Feminism: What does it mean – to you?

Betty Friedan’s passing on February 4, 2006 (on her birthday, eerily) provokes some thoughts… 

This word, ‘feminism’ has been thrust so many times at us – thrust at those in academia, those working in the professional work force, mothers, wives the whole gamut.  As a student at a women’s college in Massachusetts in the late 1980s/early 1990s, this was a topic which at best, was impossible not to discuss, debate or stumble into at some juncture during one’s college career.

As I evolved as an adult during my years in college, followed by becoming a member of the corporate and new media work force, and later as a wife and mother, I went through various phases of life which helped me define and refine my everchanging ‘role’ as a member of the female population, if there is one.  I look back and believe that my views and my personal definition of what feminism meant, really had not gravitated too much in any extreme direction.  I know that I wanted to do well in my studies so that I could acheive success down the road in a career which would be meaningful to me and also pay the bills – ‘financially independent’ and confident, as my parents hoped I would become.  I also knew that I always wanted to marry and have a family, not fully knowing at the time, how it would not only provide new perspectives towards my own life and more so, what challenges I would face while becoming that all encompassing ‘woman’.

Betty Friedan                           Betty Friedan at a rally in 1973. Tim Boxer/Hulton Archive/Getty Images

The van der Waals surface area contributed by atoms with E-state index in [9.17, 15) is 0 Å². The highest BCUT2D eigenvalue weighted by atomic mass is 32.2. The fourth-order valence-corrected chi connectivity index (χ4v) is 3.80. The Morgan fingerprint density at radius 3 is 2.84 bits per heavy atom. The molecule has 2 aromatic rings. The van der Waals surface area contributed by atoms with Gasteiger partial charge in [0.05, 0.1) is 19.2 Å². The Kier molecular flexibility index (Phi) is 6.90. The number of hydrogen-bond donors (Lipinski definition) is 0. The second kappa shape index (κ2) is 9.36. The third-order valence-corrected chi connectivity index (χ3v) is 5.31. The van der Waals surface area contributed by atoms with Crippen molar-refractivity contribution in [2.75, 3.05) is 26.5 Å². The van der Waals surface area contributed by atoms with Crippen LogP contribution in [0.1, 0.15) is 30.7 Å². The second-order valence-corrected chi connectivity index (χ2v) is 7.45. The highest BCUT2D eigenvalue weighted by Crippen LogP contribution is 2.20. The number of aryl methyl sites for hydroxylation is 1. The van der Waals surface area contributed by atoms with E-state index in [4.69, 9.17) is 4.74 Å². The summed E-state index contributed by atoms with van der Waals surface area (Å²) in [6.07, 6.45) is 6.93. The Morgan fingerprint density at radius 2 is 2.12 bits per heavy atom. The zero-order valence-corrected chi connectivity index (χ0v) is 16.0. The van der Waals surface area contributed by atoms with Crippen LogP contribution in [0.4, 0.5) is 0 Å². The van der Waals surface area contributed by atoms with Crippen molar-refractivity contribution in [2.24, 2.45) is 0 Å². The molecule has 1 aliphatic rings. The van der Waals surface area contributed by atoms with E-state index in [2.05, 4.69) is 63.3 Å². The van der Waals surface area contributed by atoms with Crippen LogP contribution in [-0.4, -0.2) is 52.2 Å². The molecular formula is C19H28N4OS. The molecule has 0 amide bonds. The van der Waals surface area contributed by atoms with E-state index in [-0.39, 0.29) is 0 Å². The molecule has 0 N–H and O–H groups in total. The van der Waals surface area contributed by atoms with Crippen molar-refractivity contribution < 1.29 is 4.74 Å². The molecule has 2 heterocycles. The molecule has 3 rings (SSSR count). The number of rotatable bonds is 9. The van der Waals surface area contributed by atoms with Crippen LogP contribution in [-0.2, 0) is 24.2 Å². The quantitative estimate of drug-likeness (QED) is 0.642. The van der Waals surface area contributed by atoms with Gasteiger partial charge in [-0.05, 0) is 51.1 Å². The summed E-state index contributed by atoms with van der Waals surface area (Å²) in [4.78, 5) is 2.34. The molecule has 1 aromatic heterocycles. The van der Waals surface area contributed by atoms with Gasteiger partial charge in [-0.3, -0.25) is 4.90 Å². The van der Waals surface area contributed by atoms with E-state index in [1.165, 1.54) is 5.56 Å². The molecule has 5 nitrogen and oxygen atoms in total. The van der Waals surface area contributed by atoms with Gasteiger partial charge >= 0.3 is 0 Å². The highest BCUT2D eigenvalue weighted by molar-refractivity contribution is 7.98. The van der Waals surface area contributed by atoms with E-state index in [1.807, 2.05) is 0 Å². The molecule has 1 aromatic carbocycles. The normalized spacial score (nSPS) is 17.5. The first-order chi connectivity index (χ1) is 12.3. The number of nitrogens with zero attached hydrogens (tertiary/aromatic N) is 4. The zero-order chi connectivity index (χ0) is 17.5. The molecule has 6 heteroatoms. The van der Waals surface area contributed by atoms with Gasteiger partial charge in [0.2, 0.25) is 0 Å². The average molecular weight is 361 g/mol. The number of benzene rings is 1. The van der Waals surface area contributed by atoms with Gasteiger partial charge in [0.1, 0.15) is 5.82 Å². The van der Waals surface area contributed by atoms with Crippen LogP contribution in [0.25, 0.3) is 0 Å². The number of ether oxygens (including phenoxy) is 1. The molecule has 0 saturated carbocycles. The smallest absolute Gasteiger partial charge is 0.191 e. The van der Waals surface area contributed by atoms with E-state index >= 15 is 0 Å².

So what does feminism mean?  It means so much to so many, and while the word ‘feminism’ has suffered ridicule by the media, describing feminists as crazed, bra-burning women, out to demonize the male species, it means freedom, courage and empowerment to so many more. Feminism is personal and is oft in the eye of the beholder – it means one thing to someone in the West and another to someone in the East.  But to many in the 1960s, like Betty Friedan, it meant that women needed to be ‘more’ than just mothers and wives, essentially.  That they could persue other venues in life beyond the management of a home life.  While her views on the role of women and her focus on ‘housewives’ were both revolutionary and controversial (controversial some say, as her views perhaps were not all inclusive with regard to women from the middle or lower economic strata, and her not so flattering comments on women who did housework!), she did begin the discourse of what the role of women in society was and how women’s work was [not] valued. Her groundbreaking 1963 best seller, “The Feminine Mystique” laid the groundwork for the modern feminist movement.  She was also the co-founder of the National Organization for Women (NOW). Gloria Steinem, years later, felt women had to break the ‘glass ceilings’ and demand equal opportunity and equal pay for their work at work.  I think this part of the movement for ‘feminism’ was sorely needed and was well received on the whole by aspiring women, giving them confidence to forge on and ‘be all that they could be’, while empowering them with the confidence for demand for equal pay and opportunities.  Steinem also was the founder of MS. Magazine